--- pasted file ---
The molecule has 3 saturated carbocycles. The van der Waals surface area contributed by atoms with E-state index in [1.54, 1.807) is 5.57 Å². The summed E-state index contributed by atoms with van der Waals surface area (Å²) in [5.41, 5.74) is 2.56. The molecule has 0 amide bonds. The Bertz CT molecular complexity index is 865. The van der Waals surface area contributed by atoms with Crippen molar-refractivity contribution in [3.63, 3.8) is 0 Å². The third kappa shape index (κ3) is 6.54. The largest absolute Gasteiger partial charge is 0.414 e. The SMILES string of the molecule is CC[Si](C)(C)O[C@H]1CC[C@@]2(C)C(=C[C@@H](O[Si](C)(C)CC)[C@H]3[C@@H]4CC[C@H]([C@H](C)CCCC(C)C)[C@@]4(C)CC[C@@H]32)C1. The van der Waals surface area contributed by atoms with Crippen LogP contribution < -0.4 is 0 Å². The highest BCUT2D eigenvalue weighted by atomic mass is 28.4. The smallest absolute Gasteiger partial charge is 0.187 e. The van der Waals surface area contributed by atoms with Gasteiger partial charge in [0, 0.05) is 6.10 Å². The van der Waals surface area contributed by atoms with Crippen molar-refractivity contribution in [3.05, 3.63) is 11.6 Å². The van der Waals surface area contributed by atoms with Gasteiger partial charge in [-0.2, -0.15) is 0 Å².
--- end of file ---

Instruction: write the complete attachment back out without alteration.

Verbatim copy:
The molecule has 3 saturated carbocycles. The van der Waals surface area contributed by atoms with E-state index in [1.54, 1.807) is 5.57 Å². The summed E-state index contributed by atoms with van der Waals surface area (Å²) in [5.41, 5.74) is 2.56. The molecule has 0 amide bonds. The Bertz CT molecular complexity index is 865. The van der Waals surface area contributed by atoms with Crippen molar-refractivity contribution in [3.63, 3.8) is 0 Å². The third kappa shape index (κ3) is 6.54. The largest absolute Gasteiger partial charge is 0.414 e. The SMILES string of the molecule is CC[Si](C)(C)O[C@H]1CC[C@@]2(C)C(=C[C@@H](O[Si](C)(C)CC)[C@H]3[C@@H]4CC[C@H]([C@H](C)CCCC(C)C)[C@@]4(C)CC[C@@H]32)C1. The van der Waals surface area contributed by atoms with Crippen LogP contribution < -0.4 is 0 Å². The highest BCUT2D eigenvalue weighted by atomic mass is 28.4. The smallest absolute Gasteiger partial charge is 0.187 e. The van der Waals surface area contributed by atoms with Gasteiger partial charge in [0, 0.05) is 6.10 Å². The van der Waals surface area contributed by atoms with Crippen molar-refractivity contribution in [3.05, 3.63) is 11.6 Å². The van der Waals surface area contributed by atoms with Gasteiger partial charge in [-0.2, -0.15) is 0 Å².